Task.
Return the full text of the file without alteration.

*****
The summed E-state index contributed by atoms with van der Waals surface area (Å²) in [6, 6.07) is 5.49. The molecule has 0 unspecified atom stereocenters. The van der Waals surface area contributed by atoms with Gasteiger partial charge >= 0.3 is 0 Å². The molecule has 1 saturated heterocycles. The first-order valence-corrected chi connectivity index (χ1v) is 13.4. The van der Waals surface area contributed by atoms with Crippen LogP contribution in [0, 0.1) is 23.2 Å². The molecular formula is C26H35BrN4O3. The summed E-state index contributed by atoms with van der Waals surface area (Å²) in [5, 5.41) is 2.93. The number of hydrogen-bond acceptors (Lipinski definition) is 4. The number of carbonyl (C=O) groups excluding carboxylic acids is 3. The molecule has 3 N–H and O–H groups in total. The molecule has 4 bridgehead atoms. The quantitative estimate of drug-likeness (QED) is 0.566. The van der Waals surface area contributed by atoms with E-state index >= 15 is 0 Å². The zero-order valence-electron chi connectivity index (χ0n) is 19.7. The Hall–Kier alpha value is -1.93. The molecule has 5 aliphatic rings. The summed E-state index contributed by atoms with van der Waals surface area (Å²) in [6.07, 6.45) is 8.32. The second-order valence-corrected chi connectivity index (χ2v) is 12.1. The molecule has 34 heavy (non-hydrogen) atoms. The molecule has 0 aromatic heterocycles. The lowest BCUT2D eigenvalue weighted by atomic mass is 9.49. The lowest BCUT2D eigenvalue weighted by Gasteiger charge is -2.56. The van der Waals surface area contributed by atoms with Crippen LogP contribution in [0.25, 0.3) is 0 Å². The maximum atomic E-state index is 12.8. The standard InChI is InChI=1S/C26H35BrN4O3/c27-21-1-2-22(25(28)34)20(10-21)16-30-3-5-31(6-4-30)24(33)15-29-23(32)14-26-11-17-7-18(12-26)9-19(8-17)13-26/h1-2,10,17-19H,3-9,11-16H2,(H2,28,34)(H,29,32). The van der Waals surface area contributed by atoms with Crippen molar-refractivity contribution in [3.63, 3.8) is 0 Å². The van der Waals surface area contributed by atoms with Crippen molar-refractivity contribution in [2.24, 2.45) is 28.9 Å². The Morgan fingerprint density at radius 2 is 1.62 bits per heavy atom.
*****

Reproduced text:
The summed E-state index contributed by atoms with van der Waals surface area (Å²) in [6, 6.07) is 5.49. The molecule has 0 unspecified atom stereocenters. The van der Waals surface area contributed by atoms with Gasteiger partial charge >= 0.3 is 0 Å². The molecule has 1 saturated heterocycles. The first-order valence-corrected chi connectivity index (χ1v) is 13.4. The van der Waals surface area contributed by atoms with Crippen LogP contribution in [0, 0.1) is 23.2 Å². The molecular formula is C26H35BrN4O3. The summed E-state index contributed by atoms with van der Waals surface area (Å²) in [5, 5.41) is 2.93. The number of hydrogen-bond acceptors (Lipinski definition) is 4. The number of carbonyl (C=O) groups excluding carboxylic acids is 3. The molecule has 3 N–H and O–H groups in total. The molecule has 4 bridgehead atoms. The quantitative estimate of drug-likeness (QED) is 0.566. The van der Waals surface area contributed by atoms with E-state index >= 15 is 0 Å². The zero-order valence-electron chi connectivity index (χ0n) is 19.7. The Hall–Kier alpha value is -1.93. The molecule has 5 aliphatic rings. The summed E-state index contributed by atoms with van der Waals surface area (Å²) in [6.07, 6.45) is 8.32. The second-order valence-corrected chi connectivity index (χ2v) is 12.1. The molecule has 34 heavy (non-hydrogen) atoms. The molecule has 0 aromatic heterocycles. The lowest BCUT2D eigenvalue weighted by atomic mass is 9.49. The lowest BCUT2D eigenvalue weighted by Gasteiger charge is -2.56. The van der Waals surface area contributed by atoms with Crippen LogP contribution in [0.25, 0.3) is 0 Å². The maximum atomic E-state index is 12.8. The standard InChI is InChI=1S/C26H35BrN4O3/c27-21-1-2-22(25(28)34)20(10-21)16-30-3-5-31(6-4-30)24(33)15-29-23(32)14-26-11-17-7-18(12-26)9-19(8-17)13-26/h1-2,10,17-19H,3-9,11-16H2,(H2,28,34)(H,29,32). The van der Waals surface area contributed by atoms with Crippen molar-refractivity contribution in [3.63, 3.8) is 0 Å². The van der Waals surface area contributed by atoms with Crippen molar-refractivity contribution in [2.24, 2.45) is 28.9 Å². The Morgan fingerprint density at radius 2 is 1.62 bits per heavy atom.